Whisky Magazine Issue 5
This article is 15 years old and some information provided may be time sensitive. Please check all details of events, tours, opening times and other information before travelling or making arrangements.
Copyright Whisky Magazine © 1999-2014. All rights reserved. To use or reproduce part or all of this article please contact us for details of how you can do so legally.
Angela Muir MW goes in search of those most elusive of creatures, whisky brokers, and finds them constantly slipping fron her grasp
What an elusive breed whisky brokers are. Nobody ever quite admits to being one: ‘Oh, no, I'm not really a broker,' goes the refrain. ‘Brokers are a dying breed.'
‘You want to find out about them?' went another conversation. ‘Come and see me and we'll taste one or two samples.' My host selects, bottles and sells single cask Scotch whisky for a living, loves what he does and has a turn of phrase that would do Oz Clarke proud when it comes to describing his wares.
His offfice was littered, not just with paper, but also with those little sample bottles covered on one side with Her Majesty's Customs & Excise's official stickers allowing a commercial sample out of its premises, and on the other with a heiroglyphic code identifying the cask it came from. But he was not, of course, a broker. Not really.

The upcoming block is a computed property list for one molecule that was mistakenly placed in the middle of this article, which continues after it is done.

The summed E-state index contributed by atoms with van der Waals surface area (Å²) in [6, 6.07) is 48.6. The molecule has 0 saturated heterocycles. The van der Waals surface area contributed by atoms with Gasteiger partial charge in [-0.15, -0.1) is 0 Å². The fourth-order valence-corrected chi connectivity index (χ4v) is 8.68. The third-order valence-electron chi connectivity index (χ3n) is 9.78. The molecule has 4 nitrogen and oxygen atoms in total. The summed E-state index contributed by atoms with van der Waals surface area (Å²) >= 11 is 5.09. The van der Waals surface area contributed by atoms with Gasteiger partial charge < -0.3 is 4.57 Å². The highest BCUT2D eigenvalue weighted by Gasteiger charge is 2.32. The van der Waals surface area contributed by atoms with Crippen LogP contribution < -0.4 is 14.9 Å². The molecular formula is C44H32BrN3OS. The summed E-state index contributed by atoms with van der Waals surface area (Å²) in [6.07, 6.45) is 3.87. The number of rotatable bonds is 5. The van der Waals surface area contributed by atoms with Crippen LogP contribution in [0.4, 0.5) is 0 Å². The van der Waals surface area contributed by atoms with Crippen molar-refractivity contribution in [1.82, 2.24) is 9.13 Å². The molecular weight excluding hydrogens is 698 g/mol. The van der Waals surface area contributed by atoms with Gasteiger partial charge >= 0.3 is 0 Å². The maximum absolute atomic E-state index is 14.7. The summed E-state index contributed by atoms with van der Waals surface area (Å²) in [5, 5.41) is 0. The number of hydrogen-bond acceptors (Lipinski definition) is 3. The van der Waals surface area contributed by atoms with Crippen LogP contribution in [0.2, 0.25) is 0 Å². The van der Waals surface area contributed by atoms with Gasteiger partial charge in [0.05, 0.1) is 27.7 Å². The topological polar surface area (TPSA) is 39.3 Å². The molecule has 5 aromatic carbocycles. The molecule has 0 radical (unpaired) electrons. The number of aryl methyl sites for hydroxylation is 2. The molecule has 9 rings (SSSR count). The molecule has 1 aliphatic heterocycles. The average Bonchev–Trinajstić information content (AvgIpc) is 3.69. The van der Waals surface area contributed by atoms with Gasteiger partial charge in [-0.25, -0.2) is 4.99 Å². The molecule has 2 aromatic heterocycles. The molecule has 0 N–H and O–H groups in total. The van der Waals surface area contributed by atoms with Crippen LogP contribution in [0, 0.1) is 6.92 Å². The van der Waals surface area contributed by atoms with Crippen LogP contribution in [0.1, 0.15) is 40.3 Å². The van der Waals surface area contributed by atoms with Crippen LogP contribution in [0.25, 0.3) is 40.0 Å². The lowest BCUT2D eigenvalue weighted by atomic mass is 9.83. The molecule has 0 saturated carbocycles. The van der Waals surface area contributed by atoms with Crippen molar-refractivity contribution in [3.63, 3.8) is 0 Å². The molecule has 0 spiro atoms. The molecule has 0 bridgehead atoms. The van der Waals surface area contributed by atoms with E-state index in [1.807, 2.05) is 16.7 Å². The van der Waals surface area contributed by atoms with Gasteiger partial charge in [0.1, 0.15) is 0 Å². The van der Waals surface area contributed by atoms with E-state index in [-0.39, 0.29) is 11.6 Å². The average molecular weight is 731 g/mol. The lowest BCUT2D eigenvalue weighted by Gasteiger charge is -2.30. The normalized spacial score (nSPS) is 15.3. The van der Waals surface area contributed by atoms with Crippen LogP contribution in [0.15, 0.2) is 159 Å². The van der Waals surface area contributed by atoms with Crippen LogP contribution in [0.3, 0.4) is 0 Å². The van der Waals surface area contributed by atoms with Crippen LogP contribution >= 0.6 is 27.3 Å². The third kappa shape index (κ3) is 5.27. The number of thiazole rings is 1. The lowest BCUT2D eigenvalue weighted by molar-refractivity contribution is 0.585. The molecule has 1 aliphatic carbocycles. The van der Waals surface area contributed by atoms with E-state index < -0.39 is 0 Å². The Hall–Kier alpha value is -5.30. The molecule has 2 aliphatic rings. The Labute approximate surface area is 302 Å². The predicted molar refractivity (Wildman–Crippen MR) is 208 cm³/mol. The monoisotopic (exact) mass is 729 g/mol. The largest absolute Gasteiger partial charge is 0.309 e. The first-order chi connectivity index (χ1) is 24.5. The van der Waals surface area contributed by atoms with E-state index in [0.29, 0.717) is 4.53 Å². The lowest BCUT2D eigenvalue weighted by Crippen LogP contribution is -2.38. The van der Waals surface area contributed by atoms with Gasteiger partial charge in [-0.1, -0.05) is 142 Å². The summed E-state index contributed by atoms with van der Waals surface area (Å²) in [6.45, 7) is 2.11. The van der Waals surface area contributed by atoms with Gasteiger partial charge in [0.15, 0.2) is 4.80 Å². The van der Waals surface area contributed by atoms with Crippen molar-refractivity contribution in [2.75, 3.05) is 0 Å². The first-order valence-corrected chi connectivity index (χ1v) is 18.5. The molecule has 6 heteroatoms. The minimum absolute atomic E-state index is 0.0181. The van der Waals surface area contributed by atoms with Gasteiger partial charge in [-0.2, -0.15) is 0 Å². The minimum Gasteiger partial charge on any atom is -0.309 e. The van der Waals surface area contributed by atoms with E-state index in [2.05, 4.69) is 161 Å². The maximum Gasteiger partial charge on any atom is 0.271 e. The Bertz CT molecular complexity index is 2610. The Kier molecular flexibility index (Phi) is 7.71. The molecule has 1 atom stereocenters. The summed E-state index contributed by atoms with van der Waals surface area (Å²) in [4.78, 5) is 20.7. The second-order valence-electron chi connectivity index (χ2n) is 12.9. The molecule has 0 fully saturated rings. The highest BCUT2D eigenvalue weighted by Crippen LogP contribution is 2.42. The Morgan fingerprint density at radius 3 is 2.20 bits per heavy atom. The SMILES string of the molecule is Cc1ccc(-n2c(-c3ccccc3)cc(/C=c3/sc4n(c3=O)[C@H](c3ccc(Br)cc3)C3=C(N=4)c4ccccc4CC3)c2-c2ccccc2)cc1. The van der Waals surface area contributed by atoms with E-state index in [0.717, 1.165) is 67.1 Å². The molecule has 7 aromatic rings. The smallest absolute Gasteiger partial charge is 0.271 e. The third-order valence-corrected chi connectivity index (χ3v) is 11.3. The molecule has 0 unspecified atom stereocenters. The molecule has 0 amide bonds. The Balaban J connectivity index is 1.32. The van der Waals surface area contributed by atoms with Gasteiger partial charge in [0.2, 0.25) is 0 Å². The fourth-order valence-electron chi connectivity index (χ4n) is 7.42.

The second sample we tasted was one of the most extraordinary spirits I have ever come across. It was Longmorn 30-Year-Old: the nose was like walking into the herb and spice store of a vermouth factory, a really good old-fashioned grocer and a top-class cooper all at the same time. Lifted clean by the alcohol came dried citrus peel, star anise, wormwood/ liquorice, autumn smoke, roasted hazelnuts and much, much more. As for length and complexity on the palate, it was a textbook example of both elusive qualities, even for a jaded wine taster like me.
How are little gems like this discovered? Just who has the job of cruising gently round the Highlands and Islands,